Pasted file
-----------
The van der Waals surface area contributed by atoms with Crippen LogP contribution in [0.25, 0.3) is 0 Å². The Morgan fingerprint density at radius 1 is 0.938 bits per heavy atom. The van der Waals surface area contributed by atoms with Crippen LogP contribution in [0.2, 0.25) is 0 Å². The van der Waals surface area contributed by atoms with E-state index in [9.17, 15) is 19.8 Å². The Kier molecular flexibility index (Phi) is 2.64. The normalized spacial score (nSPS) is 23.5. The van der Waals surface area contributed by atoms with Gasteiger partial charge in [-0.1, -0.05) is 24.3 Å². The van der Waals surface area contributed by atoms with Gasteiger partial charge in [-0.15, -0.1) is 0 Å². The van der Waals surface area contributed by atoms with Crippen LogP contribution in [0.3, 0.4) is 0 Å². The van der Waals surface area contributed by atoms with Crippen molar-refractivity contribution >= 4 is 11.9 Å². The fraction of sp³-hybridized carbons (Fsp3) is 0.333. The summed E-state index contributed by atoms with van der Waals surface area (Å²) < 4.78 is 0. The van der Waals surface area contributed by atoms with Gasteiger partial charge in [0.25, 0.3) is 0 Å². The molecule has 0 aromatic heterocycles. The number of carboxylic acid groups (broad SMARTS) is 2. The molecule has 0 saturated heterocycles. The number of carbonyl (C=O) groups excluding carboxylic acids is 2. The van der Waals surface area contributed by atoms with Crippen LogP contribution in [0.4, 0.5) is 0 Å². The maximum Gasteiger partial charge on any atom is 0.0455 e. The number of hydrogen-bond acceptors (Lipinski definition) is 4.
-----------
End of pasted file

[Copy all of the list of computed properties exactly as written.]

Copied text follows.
The van der Waals surface area contributed by atoms with Crippen LogP contribution in [0.25, 0.3) is 0 Å². The Morgan fingerprint density at radius 1 is 0.938 bits per heavy atom. The van der Waals surface area contributed by atoms with Crippen LogP contribution in [0.2, 0.25) is 0 Å². The van der Waals surface area contributed by atoms with E-state index in [9.17, 15) is 19.8 Å². The Kier molecular flexibility index (Phi) is 2.64. The normalized spacial score (nSPS) is 23.5. The van der Waals surface area contributed by atoms with Gasteiger partial charge in [-0.1, -0.05) is 24.3 Å². The van der Waals surface area contributed by atoms with Gasteiger partial charge in [-0.15, -0.1) is 0 Å². The van der Waals surface area contributed by atoms with Crippen LogP contribution in [0.3, 0.4) is 0 Å². The van der Waals surface area contributed by atoms with Crippen molar-refractivity contribution >= 4 is 11.9 Å². The fraction of sp³-hybridized carbons (Fsp3) is 0.333. The summed E-state index contributed by atoms with van der Waals surface area (Å²) < 4.78 is 0. The van der Waals surface area contributed by atoms with Gasteiger partial charge in [0.25, 0.3) is 0 Å². The molecule has 0 aromatic heterocycles. The number of carboxylic acid groups (broad SMARTS) is 2. The molecule has 0 saturated heterocycles. The number of carbonyl (C=O) groups excluding carboxylic acids is 2. The van der Waals surface area contributed by atoms with Crippen LogP contribution in [0.4, 0.5) is 0 Å². The maximum Gasteiger partial charge on any atom is 0.0455 e. The number of hydrogen-bond acceptors (Lipinski definition) is 4.